by Kristen Miller
In a business climate full of budget cuts and layoffs, many companies are putting together early retirement incentive packages to avoid making involuntary layoffs. Getting money and benefits for retiring early seems like a good deal, but there’s a lot to consider before accepting it. Ask several questions to gather information and assess whether the package is right for you.
How Will I Get Health Insurance?
For many people near retirement age, this is one of the most important questions to ask because you won’t qualify for Medicare until you reach age 65. One option if you are close to age 65 is to purchase COBRA benefits for up to 18 months to fill that gap. However, these benefits are quite expensive. Many companies offer health insurance as part of the early retirement incentive package. If this is the case, learn how long the coverage will last, how it will compare to your coverage while you were working, and whether it covers your spouse and dependents as well.
Will I Draw Social Security Benefits Yet?
You can start drawing Social Security benefits at age 62, but you don’t get your full benefits until you reach age 66 and you can get extra benefits if you wait until you’re 70. Therefore, it’s important to consider whether you’ll need to start drawing Social Security if you accept the offer, and if so, how starting benefits now will affect your monthly check.
How Will This Affect my Pension?
Early retirement can affect your pension, so it’s important to understand the impact. Your highest-earning years are usually late in your career, so giving up these years could lower your potential monthly pension payments. Also determine whether cutting short the number of total years you’ve worked with the company will negatively affect your pension.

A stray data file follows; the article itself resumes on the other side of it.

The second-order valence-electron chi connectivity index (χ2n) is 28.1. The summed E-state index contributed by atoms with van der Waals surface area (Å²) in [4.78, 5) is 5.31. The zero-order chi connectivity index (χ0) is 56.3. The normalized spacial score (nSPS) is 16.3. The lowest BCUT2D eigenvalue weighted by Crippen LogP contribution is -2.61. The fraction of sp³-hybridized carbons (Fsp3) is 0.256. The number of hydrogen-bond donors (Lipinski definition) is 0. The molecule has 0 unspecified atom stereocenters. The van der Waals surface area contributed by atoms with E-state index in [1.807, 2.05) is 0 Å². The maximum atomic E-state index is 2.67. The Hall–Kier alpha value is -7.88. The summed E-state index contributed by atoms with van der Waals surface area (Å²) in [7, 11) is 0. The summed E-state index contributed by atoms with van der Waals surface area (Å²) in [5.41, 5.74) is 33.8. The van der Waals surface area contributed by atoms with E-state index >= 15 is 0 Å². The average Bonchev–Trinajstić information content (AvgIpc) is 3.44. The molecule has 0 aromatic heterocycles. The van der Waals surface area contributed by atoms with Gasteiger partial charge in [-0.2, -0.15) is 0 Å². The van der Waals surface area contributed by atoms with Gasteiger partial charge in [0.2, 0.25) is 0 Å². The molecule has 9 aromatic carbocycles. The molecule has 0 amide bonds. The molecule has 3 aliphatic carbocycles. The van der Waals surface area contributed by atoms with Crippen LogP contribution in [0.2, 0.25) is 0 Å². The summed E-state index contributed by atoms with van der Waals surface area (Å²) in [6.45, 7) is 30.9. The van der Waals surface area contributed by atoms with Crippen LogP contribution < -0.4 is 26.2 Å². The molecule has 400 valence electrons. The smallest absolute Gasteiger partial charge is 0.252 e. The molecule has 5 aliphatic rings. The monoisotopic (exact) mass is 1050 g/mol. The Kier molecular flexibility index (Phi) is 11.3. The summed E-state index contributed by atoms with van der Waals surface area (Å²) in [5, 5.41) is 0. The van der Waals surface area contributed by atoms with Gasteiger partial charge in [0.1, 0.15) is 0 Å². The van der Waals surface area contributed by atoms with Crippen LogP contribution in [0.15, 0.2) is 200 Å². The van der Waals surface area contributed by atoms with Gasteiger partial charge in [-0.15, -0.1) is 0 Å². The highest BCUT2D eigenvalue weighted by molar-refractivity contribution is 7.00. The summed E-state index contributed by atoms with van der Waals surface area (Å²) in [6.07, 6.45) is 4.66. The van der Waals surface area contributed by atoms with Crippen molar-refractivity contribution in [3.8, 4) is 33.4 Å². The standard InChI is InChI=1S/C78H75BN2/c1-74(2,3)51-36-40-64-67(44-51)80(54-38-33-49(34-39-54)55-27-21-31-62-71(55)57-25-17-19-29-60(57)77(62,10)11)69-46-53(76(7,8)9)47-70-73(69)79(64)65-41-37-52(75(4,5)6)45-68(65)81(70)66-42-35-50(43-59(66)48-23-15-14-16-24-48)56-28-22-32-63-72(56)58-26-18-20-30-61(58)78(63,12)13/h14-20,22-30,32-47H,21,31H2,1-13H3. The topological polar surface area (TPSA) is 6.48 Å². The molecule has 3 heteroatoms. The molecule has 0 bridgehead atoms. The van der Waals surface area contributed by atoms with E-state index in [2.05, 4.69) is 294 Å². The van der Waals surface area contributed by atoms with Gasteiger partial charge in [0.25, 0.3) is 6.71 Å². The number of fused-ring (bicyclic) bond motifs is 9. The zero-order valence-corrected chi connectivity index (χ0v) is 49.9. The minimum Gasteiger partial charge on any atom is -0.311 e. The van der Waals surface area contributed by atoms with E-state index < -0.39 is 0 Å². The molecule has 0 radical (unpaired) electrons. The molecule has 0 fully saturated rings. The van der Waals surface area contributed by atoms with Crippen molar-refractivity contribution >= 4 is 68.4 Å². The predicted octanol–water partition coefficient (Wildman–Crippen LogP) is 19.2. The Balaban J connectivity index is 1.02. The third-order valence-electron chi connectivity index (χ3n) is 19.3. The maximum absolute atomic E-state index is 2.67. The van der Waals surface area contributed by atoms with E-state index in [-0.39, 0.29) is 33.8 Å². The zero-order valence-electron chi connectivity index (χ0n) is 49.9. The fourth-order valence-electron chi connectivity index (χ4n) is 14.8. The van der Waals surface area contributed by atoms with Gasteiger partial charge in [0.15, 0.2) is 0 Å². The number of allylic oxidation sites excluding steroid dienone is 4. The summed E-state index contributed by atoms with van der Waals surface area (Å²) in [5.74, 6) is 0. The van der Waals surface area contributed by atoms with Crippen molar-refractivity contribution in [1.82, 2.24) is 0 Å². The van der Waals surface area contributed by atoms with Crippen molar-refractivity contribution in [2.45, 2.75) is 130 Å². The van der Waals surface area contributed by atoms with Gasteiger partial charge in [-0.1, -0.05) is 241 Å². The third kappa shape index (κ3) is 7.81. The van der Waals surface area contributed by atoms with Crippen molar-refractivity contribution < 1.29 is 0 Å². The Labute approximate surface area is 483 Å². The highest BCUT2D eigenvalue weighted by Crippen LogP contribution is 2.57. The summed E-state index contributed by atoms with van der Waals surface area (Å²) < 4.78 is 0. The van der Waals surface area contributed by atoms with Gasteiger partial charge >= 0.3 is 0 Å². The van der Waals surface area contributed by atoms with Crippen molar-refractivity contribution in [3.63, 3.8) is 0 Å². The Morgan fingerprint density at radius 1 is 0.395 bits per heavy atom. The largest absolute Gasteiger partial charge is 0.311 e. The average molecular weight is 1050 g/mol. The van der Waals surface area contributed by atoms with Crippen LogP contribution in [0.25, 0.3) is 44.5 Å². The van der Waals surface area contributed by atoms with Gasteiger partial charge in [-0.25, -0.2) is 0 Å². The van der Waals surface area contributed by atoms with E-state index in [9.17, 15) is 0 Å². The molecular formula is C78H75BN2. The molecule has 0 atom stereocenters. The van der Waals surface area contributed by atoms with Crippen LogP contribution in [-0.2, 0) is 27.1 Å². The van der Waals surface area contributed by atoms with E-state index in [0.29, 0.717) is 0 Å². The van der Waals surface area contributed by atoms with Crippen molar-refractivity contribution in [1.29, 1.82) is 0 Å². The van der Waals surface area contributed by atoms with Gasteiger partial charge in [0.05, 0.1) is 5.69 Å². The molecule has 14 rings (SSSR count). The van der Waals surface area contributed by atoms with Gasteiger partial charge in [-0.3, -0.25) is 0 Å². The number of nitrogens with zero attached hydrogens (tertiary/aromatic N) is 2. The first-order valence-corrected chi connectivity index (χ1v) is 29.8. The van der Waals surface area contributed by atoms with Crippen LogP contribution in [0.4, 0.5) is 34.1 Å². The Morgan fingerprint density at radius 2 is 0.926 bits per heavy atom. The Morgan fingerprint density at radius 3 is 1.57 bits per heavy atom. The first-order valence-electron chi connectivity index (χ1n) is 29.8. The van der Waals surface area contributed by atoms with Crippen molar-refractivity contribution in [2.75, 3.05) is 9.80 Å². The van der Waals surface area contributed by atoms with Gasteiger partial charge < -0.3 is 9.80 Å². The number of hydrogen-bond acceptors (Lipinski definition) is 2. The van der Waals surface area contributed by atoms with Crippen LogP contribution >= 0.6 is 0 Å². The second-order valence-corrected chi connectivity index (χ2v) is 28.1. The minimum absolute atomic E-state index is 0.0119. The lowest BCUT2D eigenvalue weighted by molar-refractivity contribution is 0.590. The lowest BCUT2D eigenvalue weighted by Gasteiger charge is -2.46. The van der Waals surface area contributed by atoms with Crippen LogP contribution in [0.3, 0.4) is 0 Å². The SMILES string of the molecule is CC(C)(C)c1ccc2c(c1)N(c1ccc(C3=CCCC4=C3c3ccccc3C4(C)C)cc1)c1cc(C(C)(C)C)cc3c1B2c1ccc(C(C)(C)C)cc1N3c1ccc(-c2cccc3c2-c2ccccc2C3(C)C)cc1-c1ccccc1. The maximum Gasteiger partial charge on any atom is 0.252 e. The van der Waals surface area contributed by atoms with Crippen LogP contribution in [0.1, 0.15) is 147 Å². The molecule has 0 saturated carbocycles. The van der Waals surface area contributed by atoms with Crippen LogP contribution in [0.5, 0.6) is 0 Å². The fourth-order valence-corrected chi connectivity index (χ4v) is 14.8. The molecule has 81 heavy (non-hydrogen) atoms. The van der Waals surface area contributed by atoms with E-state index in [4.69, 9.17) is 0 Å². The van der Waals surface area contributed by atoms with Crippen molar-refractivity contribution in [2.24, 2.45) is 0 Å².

Can I Get Another Job?
If you’re on the young side and weren’t planning to retire for several more years, you may want to consider accepting the early retirement package and getting another job until you want to actually retire. Consider how marketable your skills are and whether you think you could get a position in your area. Also learn whether getting another job will affect your early retirement benefits.
If I Don’t Accept, What Is my Chance of Getting Laid Off?
The last component to consider is how likely a layoff is if you choose to not take the early retirement offer. If your company is on the brink of going under, it may be smart to take the sure thing in the early retirement package. On the other hand, if you feel secure in your position and don’t anticipate getting laid off, keeping your job may be better.
Armed with all of this information, crunch the numbers and see if you can afford to retire now. Add up the benefits from Social Security, your pension, the early retirement bonus, and other sources to calculate whether they will cover your expenses. If they will, the incentive package may be one that’s worth taking.
Kristen Miller is not affiliated with or endorsed by LPL Financial or Mike Bonacorsi LLC